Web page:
Wow. Its been over a year since I last posted anything. Over the past two years, I’ve been working as the project manager for a large software/infrastructure implementation, so that has taken up most of my time. That project started a month or two before COVID hit and we basically powered through the entire pandemic with our primary team on-site for all but a few weeks when our state issued a shelter in place order.
I guess its my turn to jump on the #septandy bandwagon. #septandy is where retro computing bloggers and youtubers take a look at tandy gear in the month of September. I picked up a tandy color computer 2 with a tandy tape drive on ebay a while back and hadn’t gotten around to testing it out. The coco2 only has RF out and the only RF device I had available was an old VCR.
After building Ben Eater’s 6502 computer, I wanted to try my hand at my own version. I wanted to utilize the full 32k of ram and use a real monitor as the display. I started with a W65C02 processor and an AT28C16 eeprom. I filled the eeprom with nop instructions and set the eeprom to the top of the memory map. I’m using the same slow clock module and Arduino sketch from Ben Eater to view the address and data buses in real time.
I’ve got a few of these old portable CRT TVs laying around and I thought I might use one of them for a display for a homebrew computer I am working on. The computer outputs a composite video signal, but these TVs are RF only, so I figured I’d try to mod one to add composite in. The TV I went with is a Bentley 100C. Mainly because I like the way it looks.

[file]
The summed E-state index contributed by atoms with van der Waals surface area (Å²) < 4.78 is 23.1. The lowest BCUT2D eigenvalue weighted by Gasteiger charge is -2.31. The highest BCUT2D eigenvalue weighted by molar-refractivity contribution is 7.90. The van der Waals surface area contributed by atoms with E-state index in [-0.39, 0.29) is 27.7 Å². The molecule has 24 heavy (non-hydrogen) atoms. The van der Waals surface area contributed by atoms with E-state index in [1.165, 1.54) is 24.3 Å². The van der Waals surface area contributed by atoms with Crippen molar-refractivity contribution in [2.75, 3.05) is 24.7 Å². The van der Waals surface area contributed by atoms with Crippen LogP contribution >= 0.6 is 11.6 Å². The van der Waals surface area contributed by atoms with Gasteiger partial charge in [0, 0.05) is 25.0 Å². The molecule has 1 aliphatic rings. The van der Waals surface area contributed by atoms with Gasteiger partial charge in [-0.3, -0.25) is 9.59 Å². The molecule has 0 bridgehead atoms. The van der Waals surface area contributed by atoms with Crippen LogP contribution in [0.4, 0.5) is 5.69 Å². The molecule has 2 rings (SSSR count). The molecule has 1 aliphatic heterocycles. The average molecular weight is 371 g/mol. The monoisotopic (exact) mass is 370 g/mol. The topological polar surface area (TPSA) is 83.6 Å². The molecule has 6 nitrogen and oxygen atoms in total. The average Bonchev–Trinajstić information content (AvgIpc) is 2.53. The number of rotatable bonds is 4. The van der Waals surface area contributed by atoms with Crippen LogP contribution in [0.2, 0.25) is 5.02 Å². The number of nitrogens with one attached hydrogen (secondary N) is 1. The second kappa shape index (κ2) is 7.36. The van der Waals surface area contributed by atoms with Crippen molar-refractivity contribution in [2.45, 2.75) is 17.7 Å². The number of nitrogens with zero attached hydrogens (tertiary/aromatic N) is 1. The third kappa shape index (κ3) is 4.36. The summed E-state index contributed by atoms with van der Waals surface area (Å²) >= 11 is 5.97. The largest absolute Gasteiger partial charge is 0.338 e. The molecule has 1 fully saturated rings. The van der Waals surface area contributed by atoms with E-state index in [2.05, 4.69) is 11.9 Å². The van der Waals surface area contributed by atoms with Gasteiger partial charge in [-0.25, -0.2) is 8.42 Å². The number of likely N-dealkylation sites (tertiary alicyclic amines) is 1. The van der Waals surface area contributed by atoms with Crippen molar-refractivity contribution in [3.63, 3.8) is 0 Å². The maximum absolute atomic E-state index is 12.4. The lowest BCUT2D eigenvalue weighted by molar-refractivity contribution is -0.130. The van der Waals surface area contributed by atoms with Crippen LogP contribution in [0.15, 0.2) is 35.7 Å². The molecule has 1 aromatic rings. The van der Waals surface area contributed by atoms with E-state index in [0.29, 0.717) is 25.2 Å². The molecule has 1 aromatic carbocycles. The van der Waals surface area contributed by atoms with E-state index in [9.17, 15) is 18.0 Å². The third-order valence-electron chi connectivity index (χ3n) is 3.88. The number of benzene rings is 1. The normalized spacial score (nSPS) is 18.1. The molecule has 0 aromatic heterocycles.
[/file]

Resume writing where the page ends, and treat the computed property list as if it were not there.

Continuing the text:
I finally had a few days off over the holiday weekend and was able to follow along with Ben Eater’s 6502 computer series on youtube. The videos series is well done and the build was pretty straight forward. The schematic for the final computer is below. I didn’t take too many pictures of the build process. I did start out with a different breadboard layout, but it was getting a bit cramped, so I built out the address and data buses down one side of the breadboard which made things much easier.
I picked up this c64 a while back at an estate sale. It was stored down in a damp basement and was pretty well coated in dirt and grime. Unfortunately, I didn’t take a picture of the case before I cleaned it up, but trust me, it was gross. After testing it, it did work without issue. Well, the VIC is pretty bad. The video quality isn’t great, but it does work.